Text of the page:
Local Development Plan: twists and turns

The Local Development Plan for Edinburgh was supposed to be debated by Planning Committee this week but has been delayed until June. Nigel Bagshaw explains.

The Local Development Plan (LDP) for Edinburgh matters. It frames the way land is allocated in the city for the next 10 years and beyond – for homes, for workplaces and for green space. Hence it forms the backdrop to the big-picture decisions which the council has to make about planning applications.

Its origins go back 3 years to a Main Issues Report in 2011 and it was, in its latest stage, due to go to Planning Committee this week (15 May), prior to a 10-week period for public views and eventual adoption in late 2015.

However, the delay reflects the scale of disquiet about the plan as it evolves, with many people only now really cottoning on to what it means for the city. Fundamentally, it is about the growth of the city and the wider city region. Across the South East Scotland areas as a whole, it is estimated that over 100,000 new homes will be needed through to 2024, with Edinburgh carrying over a quarter of that growth. That means, it is argued, that existing housing land is not enough and that new green sites need to be allocated, most notably to the west and south west of the city and then again over on the eastern side.

I am far from convinced and once these green sites are lost, they are lost forever.

1. Does anyone genuinely believe that 107,000 new homes are required in South East Scotland over the next 10 years? It has taken 300 years to reach the 500,000 households or so, we have at present, and and houses are currently being completed at a rate of 3,000-4,000 a year (and have always been way under projected levels even during the so-called ‘boom’). If there were compelling reasons to develop sites like Cammo and Curriemuirend for the future housing needs of the city, then there might be an argument for such drastic change – but the fact remains that there are not.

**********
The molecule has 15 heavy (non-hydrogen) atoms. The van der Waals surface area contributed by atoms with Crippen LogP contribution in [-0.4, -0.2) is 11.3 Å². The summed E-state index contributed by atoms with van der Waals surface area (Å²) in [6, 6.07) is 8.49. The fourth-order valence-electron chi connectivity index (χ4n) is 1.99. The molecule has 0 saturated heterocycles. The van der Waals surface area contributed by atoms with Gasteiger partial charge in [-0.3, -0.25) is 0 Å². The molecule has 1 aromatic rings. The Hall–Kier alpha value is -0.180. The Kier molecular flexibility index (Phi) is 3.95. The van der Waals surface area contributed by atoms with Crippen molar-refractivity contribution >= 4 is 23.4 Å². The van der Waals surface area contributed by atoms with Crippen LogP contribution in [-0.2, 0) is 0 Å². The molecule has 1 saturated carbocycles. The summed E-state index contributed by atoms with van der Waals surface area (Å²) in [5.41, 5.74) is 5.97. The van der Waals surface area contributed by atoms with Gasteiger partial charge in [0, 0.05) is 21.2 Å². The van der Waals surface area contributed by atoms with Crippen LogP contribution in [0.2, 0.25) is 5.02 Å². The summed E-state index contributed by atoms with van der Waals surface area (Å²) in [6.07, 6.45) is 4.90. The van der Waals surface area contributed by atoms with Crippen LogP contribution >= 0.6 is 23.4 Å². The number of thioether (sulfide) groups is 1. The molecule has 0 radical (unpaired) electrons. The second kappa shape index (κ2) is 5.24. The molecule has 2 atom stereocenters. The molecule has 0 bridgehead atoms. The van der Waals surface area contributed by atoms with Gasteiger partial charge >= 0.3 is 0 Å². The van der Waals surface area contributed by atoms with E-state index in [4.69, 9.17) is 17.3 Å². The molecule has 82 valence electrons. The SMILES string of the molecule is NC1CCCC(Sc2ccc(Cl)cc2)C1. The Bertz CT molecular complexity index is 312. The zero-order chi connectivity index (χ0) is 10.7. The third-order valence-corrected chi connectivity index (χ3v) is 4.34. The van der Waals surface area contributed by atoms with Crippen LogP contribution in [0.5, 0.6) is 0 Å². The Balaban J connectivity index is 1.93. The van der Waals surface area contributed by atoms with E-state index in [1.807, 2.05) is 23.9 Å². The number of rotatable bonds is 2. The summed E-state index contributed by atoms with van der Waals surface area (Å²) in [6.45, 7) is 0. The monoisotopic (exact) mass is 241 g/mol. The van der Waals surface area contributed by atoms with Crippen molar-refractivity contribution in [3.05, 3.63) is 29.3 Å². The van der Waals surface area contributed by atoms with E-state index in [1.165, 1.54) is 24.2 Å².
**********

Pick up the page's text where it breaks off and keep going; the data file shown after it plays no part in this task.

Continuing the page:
2. Are we demanding enough on densities? New development at the edge of the city will typically be at suburban densities of 25-30 homes per hectare, which make modern infrastructure like district heating and well-supported public transport much more difficult to provide effectively.

3. What about empty homes? Edinburgh has 2,000 homes empty for more than 6 months. The LDP assumes that level of long-term vacancy continuing despite a council empty homes task group which could be focusing on bringing that number down.

4. Are we working brownfield land hard enough? If so, why has a site in Oxgangs been sold for yet another supermarket rather than housing? Why, at the Fruitmarket in Chesser, did planning committee overturn officers’ recommendations and allow a retail park to be built on half of the site when it was earmarked for housing? What about the Waterfront and the regeneration of Craigmillar? And so on and so forth.

As long as questions like these persist I cannot see the case for losing large parts of the greenbelt. There are those who argue that to restrict housing land is to force up house prices but this is simply not true. Since almost all housing supply is in the second hand market, prices are affected very little by new supply and housing affordability is much more a consequence of credit, taxation and subsidy.

So, yes to Edinburgh providing more affordable homes – but homes in compact, sustainable neighbourhoods, built around cycling, walking and public transport, where local shops and services can thrive. The LDP, for me, does not deliver that.